Hyperglycaemia (high blood sugar)
Hyperglycaemia is the medical term for a high blood sugar (glucose) level. It's a common problem for people with diabetes.
Hyperglycaemia should not be confused with hypoglycaemia, which is when a person's blood sugar level drops too low.
This information focuses on hyperglycaemia in people with diabetes.
The aim of diabetes treatment is to keep blood sugar levels as near to normal as possible.
But if you have diabetes, no matter how careful you are, you're likely to experience hyperglycaemia at some point.
It's important to be able to recognise and treat hyperglycaemia, as it can lead to serious health problems if left untreated.
Occasional mild episodes are not usually a cause for concern and can be treated quite easily or may return to normal on their own.
But hyperglycaemia can be potentially dangerous if blood sugar levels become very high or stay high for long periods.
Very high blood sugar levels can cause life-threatening complications, such as:
- diabetic ketoacidosis (DKA) – a condition caused by the body needing to break down fat as a source of energy, which can lead to a diabetic coma; this tends to affect people with type 1 diabetes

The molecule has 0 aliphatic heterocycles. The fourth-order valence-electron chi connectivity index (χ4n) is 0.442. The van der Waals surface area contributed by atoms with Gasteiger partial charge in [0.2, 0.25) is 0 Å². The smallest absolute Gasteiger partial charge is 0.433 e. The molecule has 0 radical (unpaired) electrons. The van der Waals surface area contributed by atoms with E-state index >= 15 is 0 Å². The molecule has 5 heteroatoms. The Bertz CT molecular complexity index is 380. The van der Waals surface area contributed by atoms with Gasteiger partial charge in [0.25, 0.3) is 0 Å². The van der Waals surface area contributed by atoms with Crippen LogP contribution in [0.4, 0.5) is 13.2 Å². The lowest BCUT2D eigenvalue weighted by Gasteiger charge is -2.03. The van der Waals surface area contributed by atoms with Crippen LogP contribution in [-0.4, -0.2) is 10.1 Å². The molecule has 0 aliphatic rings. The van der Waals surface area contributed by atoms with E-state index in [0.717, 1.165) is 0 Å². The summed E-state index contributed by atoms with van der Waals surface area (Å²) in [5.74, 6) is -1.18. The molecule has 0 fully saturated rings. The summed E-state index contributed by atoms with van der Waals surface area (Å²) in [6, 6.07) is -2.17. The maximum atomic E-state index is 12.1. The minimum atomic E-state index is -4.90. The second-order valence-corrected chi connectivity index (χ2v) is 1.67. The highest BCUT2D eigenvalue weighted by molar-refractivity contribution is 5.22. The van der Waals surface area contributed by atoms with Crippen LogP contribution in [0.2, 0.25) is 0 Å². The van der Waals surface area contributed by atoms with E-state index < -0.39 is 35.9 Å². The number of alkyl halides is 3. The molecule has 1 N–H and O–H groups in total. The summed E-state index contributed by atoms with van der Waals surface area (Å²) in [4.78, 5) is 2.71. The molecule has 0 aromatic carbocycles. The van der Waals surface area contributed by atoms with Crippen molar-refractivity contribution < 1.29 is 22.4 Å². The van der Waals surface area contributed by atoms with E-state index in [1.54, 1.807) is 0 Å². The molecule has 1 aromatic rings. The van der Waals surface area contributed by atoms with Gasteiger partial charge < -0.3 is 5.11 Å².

- hyperosmolar hyperglycaemic state (HHS) – severe dehydration caused by the body trying to get rid of excess sugar; this tends to affect people with type 2 diabetes
Regularly having high blood sugar levels for long periods of time (over months or years) can result in permanent damage to parts of the body such as the eyes, nerves, kidneys and blood vessels.
If you experience hyperglycaemia regularly, speak to your doctor or diabetes care team.
You may need to change your treatment or lifestyle to keep your blood sugar levels within a healthy range.
Symptoms of hyperglycaemia in people with diabetes tend to develop slowly over a few days or weeks.
In some cases, there may be no symptoms until the blood sugar level is very high.
Symptoms of hyperglycaemia include:
- increased thirst and a dry mouth
- needing to pee frequently
- blurred vision
- unintentional weight loss
- recurrent infections, such as thrush, bladder infections (cystitis) and skin infections
- tummy pain
- feeling or being sick
- breath that smells fruity
Symptoms of hyperglycaemia can also be caused by undiagnosed diabetes, so see a GP if this applies to you. You can have a test to check for the condition.
When you're first diagnosed with diabetes, your diabetes care team will usually tell you what your blood sugar level is and what you should aim to get it down to.
You may be advised to use a testing device to monitor your blood sugar level regularly at home.
Or you may have an appointment with a nurse or doctor every few months to see what your average blood sugar level is. This is known as your HbA1c level.
Target blood sugar levels differ for everyone, but generally speaking:
- if you monitor yourself at home with a self-testing kit – a normal target is 4 to 7mmol/l before eating and under 8.5 to 9mmol/l 2 hours after a meal
- if your HbA1c level is tested every few months – a normal HbA1c target is below 48mmol/mol (or 6.5% on the older measurement scale)